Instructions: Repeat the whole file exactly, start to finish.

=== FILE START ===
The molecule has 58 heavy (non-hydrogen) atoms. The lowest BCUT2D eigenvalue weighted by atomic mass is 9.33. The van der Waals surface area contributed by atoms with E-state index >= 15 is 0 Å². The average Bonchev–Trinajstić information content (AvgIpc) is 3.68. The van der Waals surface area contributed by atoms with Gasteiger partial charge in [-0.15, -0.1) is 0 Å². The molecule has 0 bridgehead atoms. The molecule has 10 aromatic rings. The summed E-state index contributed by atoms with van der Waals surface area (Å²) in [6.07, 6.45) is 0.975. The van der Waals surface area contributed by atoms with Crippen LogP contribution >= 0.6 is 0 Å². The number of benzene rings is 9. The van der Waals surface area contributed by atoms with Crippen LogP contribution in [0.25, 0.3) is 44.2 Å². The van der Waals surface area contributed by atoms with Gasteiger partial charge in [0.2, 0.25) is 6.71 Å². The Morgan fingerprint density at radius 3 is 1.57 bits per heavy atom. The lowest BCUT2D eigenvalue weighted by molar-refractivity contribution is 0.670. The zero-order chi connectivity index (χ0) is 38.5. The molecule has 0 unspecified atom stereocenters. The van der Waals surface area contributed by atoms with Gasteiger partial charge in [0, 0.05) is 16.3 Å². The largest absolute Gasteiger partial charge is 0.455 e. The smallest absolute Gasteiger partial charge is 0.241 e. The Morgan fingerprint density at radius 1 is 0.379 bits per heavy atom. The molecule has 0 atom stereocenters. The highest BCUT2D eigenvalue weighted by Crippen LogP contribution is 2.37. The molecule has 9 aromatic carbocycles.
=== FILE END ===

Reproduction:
The molecule has 58 heavy (non-hydrogen) atoms. The lowest BCUT2D eigenvalue weighted by atomic mass is 9.33. The van der Waals surface area contributed by atoms with E-state index >= 15 is 0 Å². The average Bonchev–Trinajstić information content (AvgIpc) is 3.68. The van der Waals surface area contributed by atoms with Gasteiger partial charge in [-0.15, -0.1) is 0 Å². The molecule has 0 bridgehead atoms. The molecule has 10 aromatic rings. The summed E-state index contributed by atoms with van der Waals surface area (Å²) in [6.07, 6.45) is 0.975. The van der Waals surface area contributed by atoms with Crippen LogP contribution >= 0.6 is 0 Å². The number of benzene rings is 9. The van der Waals surface area contributed by atoms with Crippen LogP contribution in [0.25, 0.3) is 44.2 Å². The van der Waals surface area contributed by atoms with Gasteiger partial charge in [0.2, 0.25) is 6.71 Å². The Morgan fingerprint density at radius 3 is 1.57 bits per heavy atom. The lowest BCUT2D eigenvalue weighted by molar-refractivity contribution is 0.670. The zero-order chi connectivity index (χ0) is 38.5. The molecule has 0 unspecified atom stereocenters. The van der Waals surface area contributed by atoms with Gasteiger partial charge in [0, 0.05) is 16.3 Å². The largest absolute Gasteiger partial charge is 0.455 e. The smallest absolute Gasteiger partial charge is 0.241 e. The Morgan fingerprint density at radius 1 is 0.379 bits per heavy atom. The molecule has 0 atom stereocenters. The highest BCUT2D eigenvalue weighted by Crippen LogP contribution is 2.37. The molecule has 9 aromatic carbocycles.